The Fallen: Remembering the Human Cost of the Iraq and Afghanistan Wars

Today I read through and looked at the pictures of every American service member to die in harm’s way since last Memorial Day in this week’s Navy Times. When I looked at those pictures of men and women, officers and enlisted from every service and state, native born and immigrant alike, representing many races, religions and probably sexual preferences I was again reminded of the human cost. I knew or had served with a number of these people.  The sacrifice of our military is too often unappreciated.

There is a human cost to war. As I wrote yesterday it is a cost mainly borne by those that serve in the military, their families and those close to them. There are also civilian employees, both government and contractors that also share the cost of war. I have written about men that I have known that have died in harm’s way as well as others that have died while on active service, most recently Commander Marsha Hanly.

I think that in this interregnum between Armed Forces Day and Memorial Day that we remember the fallen.  They are too often forgotten in the politics and economics of war as are the men women and children non-combatants that die in the crossfire of war either to premeditated action by one or both sides or simply because they were in the wrong place at the wrong time.

The Washington Post has a section online called Faces of the Fallen http://apps.washingtonpost.com/national/fallen/ which shows the pictures of the servicemen and women killed in Operation Iraqi Freedom, Operation Enduring Freedom and Operation New Dawn. 

Staff Sergeant Ergin Osman

I simply ask that readers spend some time there before Memorial Day to reacquaint ourselves with this cost, the real human cost of war. Just about a year ago a former Marine that I had served with at 3rd Battalion 8th Marines in 2000-2001 was killed in Afghanistan with 6 members of his platoon when they were ambushed with an Improvised Explosive Device while pursuing a Taliban leader. His name was Staff Sergeant Ergin Osman. he had left the Marines and then enlisted in the Army and was serving with the 101st Airborne Division when he was killed on May 26th 2011, one of over 2400 American Servicemen and women killed by IEDs.  I have lost other friends and comrades in both Iraq and Afghanistan.

The Iraq Afghanistan Veterans Association has a pledge to “Go Silent” on Memorial Day at 12:01 Eastern Standard Time to remember the 6433 servicemen and women who have fallen in Iraq or Afghanistan to date. One can pledge to do so in honor of a fallen Soldier, Sailor, Marine or Airman at their website http://iava.org/

In addition to Americans 593 British and 753 other non-Iraqi or Afghani coalition personnel have died in these wars. A further 468 contractors employed by the US military were killed in Iraq and 763 by Department of Labor count in Afghanistan as of March 31st 2011.  Nearly 50,000 more American military personnel have been wounded and this total does not include those with TBI or PTSD nor do the numbers killed reflect those that died by suicide following their time in Iraq or Afghanistan or those who died after they left the service due to disease, injury or psychological malady following their service in a combat zone. A well sourced listing of casualties can be found on the icasualties.org website http://icasualties.org/Iraq/index.aspx  Over 10,000 Iraqi Army, Police or Security Force personnel were killed fighting alongside US and Coalition forces. Numbers of civilians killed in Iraq and Afghanistan are estimated the hundreds of thousands.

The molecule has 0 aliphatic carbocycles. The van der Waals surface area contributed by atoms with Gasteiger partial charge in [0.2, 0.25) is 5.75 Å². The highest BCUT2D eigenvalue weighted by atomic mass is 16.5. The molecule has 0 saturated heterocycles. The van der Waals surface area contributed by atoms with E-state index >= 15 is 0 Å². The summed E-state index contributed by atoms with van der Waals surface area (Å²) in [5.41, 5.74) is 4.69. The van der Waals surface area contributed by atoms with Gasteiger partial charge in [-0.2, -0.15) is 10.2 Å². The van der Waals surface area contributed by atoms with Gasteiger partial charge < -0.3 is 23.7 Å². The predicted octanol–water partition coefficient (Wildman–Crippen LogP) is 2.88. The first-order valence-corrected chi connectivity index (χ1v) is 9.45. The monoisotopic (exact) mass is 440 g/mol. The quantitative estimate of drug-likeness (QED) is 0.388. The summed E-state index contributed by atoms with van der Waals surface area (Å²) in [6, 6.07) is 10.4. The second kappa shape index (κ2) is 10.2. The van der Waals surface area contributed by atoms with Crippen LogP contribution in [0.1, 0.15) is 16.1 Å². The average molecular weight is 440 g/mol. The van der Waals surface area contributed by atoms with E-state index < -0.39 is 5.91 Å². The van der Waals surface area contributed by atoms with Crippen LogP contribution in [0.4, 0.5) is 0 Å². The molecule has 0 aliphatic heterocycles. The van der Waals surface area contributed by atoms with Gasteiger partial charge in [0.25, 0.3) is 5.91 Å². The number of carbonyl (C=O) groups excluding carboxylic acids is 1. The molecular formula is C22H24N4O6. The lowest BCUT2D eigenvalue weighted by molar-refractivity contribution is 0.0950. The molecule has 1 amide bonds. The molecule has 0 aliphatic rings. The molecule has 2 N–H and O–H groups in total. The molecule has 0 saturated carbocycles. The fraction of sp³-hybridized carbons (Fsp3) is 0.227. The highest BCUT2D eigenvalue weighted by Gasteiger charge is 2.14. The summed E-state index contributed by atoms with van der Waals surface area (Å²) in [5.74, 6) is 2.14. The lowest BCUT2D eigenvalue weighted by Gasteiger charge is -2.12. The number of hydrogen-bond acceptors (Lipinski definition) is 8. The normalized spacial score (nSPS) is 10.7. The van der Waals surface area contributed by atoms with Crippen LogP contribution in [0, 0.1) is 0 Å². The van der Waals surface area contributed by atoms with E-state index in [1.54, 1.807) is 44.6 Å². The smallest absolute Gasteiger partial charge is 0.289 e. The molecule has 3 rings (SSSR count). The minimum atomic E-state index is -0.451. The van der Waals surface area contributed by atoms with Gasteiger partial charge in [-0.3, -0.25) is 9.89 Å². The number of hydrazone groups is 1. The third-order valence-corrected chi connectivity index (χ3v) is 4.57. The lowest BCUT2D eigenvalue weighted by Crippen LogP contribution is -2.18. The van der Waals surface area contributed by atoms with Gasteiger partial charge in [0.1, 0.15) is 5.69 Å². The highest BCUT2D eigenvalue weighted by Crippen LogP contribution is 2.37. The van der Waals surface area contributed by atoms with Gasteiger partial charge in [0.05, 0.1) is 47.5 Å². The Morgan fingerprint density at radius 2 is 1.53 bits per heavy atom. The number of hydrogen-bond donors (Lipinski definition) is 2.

Please take some time this week to remember the fallen as well as those wounded in body, mind and spirit during the last 10 years of war. I will be focusing on different aspects of these wars and wars past this week as we prepare to observe Memorial Day.

Peace

Padre Steve+

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2 Comments

Filed under iraq,afghanistan, Military, shipmates and veterans

2 responses to “The Fallen: Remembering the Human Cost of the Iraq and Afghanistan Wars

  1. ironclad

    A thought comes to mind how long would ths stupid war last if those who cry for it and rattle their swords would have to go fight it themselves to this end we the average american must once again take away the wartoys that those in power play with…… the silent majority as during the Viet-Nam war has to rise and excercise the true power of the people
    I am sick of everybody whining about this endless meat grinder war that accomplishes nothing after 12 years??? do we really want this war to end????…..if so then MARCH on Washington organize take this message to the source take then the time to rally sit down in the streets do what the kids did back in 1967 68 69 march on the man look at the films of the anti-
    War movement learn from history blogging or posting from a computer web site is not enough organize and march a half a million people standing in front of the pentagon and on the mall would get my attention quick if the senators and house of represenatives start getting recall notices from their voting districts don’t you think that this war would quickly end??? Stop blogging start marching……… it is time to end this bull crap war

    • padresteve

      Unfortunately those that make their money off of the blood of American military personnel and our allies, who profit by looting our national treasure, and who have no regard for the inhabitants of unfortunate lands like Vietnam, Iraq and now Afghanistan will go on doing this until they themselves are forced to actually bear the burden of war. As Marine General Smedley Butler wrote “War is a Racket.” Peace and blessings, Padre Steve+

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